Module 4 : Constitution, Statutes : CALI Lessons

CALI Codification

CALI Finding Statutes

CALI How to Research Federal Legislative History

  1. CALI Codification 
    1. Citation:  To find to a statute you need to know both the TITLE and SECTION.  For example,  the citation 40 U.S.C. 951 provides you both the title (40) and the section (951) to the United States Code. However, Internal Revenue Code, sec. 325(b)(1) does not give you enough information.  You know the section (325(b)(1) but you do not know the title.  You will need to find out that the IRS title is Title 26 of the United States Code.   You have enough information with 32 USCS 8001.  You have the Title which is 32 and the section which is 8001.  You may wonder what is USCS.  It stands for United States Code Annotated which is the title for the Lexis Annotated Statutes.  USCA stands for the United States Code Annotated which is the title for Westlaw’s statutes.
    2. What is a code?  All the current laws grouped by topic.  Generally, the laws called statutes.
    3. What are session laws?  All of the laws passed in the  legislature in the same year arranged  in chronological order.  It is the text of the law as originally passed.  For example, you may hear attorneys refer to Title IX of the Education Amendments Act of 1972.  They are talking about a specific title in the session law, Education Amendments Act of 1972.  You can find Title IX of the Education Amendments Act of 1972 in 42 U.S.C. sections 1681-1688.  Generally, the session laws are called Acts.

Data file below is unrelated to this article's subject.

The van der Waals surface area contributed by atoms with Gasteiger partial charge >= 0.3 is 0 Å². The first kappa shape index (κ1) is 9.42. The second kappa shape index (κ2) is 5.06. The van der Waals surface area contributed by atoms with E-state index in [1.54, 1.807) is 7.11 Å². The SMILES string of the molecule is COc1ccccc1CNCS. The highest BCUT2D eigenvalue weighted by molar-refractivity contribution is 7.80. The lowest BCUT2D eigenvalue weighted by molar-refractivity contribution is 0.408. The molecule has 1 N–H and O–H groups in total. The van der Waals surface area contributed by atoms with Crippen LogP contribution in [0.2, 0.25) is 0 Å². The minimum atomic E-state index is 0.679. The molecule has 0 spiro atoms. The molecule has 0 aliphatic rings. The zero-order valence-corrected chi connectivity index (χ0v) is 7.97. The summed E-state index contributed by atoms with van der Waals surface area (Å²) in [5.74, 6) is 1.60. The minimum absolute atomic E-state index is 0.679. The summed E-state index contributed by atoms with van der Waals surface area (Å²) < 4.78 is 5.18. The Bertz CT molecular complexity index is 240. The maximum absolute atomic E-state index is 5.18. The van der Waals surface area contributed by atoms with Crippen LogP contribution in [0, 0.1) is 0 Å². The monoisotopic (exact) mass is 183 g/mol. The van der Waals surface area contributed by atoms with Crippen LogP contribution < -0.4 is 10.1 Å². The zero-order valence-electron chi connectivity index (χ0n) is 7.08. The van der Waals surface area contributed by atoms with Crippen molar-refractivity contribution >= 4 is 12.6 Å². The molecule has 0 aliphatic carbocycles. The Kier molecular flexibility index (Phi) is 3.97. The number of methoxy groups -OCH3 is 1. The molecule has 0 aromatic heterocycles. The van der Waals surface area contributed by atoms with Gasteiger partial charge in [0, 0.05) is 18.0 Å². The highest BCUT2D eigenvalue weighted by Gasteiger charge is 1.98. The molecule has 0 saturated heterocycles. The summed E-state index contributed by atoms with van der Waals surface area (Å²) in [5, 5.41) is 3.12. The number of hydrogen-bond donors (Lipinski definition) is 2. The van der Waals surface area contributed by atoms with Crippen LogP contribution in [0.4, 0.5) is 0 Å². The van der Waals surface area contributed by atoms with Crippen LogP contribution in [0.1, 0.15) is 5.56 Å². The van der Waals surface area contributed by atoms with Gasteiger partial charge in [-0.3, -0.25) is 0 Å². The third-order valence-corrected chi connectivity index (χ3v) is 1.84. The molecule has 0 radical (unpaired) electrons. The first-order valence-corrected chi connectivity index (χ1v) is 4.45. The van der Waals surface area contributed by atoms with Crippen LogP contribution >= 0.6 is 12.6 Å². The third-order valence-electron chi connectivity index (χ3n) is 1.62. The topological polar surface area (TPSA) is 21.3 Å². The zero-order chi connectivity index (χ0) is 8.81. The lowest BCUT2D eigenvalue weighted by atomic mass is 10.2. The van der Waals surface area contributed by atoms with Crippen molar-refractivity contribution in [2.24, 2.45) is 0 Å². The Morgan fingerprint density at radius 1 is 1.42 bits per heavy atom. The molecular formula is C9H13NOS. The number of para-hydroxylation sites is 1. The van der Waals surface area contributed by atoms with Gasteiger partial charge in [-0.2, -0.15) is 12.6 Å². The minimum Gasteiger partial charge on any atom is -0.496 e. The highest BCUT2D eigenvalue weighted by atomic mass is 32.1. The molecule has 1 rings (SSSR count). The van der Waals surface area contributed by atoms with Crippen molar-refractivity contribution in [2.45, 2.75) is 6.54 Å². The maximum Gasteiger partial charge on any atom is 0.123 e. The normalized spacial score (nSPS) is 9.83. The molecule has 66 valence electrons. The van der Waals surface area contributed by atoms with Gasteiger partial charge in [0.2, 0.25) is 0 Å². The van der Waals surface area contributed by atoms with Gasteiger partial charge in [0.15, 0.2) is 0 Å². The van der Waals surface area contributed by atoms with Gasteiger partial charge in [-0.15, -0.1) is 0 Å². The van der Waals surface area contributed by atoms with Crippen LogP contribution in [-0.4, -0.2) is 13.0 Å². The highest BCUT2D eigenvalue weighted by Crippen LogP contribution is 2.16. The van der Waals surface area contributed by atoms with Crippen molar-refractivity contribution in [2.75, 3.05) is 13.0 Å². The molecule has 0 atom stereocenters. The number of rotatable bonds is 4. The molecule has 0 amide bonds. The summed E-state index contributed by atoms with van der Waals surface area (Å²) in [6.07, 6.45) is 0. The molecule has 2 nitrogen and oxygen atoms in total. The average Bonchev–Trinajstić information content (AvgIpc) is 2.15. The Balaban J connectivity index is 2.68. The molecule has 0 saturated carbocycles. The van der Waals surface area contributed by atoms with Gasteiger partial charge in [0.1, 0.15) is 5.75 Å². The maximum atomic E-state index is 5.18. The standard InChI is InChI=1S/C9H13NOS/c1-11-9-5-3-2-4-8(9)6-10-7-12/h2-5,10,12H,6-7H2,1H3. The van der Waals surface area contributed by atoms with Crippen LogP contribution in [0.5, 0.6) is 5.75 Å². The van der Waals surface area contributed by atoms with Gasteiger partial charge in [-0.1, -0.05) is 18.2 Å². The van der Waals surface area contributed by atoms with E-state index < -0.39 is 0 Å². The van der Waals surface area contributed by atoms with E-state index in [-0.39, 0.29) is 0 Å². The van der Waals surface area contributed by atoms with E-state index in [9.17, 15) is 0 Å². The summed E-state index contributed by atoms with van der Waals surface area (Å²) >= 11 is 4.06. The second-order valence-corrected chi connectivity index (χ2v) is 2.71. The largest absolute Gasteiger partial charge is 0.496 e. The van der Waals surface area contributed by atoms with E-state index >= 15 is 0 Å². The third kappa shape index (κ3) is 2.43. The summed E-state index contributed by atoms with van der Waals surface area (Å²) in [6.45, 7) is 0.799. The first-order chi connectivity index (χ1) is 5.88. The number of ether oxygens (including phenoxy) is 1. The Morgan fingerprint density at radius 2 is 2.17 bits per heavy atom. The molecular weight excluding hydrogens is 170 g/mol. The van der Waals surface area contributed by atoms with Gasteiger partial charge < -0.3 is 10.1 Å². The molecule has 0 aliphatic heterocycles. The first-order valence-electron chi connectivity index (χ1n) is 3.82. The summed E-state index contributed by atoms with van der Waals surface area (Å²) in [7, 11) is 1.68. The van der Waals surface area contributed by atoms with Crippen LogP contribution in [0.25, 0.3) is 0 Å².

2. CALI Finding the Statutes  
    1. Indexes are extremely useful in finding statutes.  You can find a separate index volumes in the print statutes and you can find them online in Westlaw Edge.  Here is the link to the Index for the Florida Statutes  copy  and paste  Then look at adoption.
      1. Westlaw – Index for Florida Statutes
      2. Many times when you use an index you will find the appropriate statute in a shorter period of time than when you either use a natural language search or a terms, connector, and expander search.
      3. You never know what terms will be used in a statute (homicide, murder, unlawful killing?) so looking in a subject index saves LOTS of time.
      4. The index often provides you a “road map” of the statutes in a specific area. You find all sections on a topic in one place
      5. Usually the best place to start statutory research!

3. How to Research Federal Legislative History 

1. Hearings before house or senate committees may include both        the transcripts of the oral testimony and the written testimony of the witnesses.

2.  Possible Legislative History Documents include bills, floor debates, hearing materials, and Committee Reports. The most important statements during debates are form the chairperson of the congressional committee that considered the bill and from the sponsor of the bill.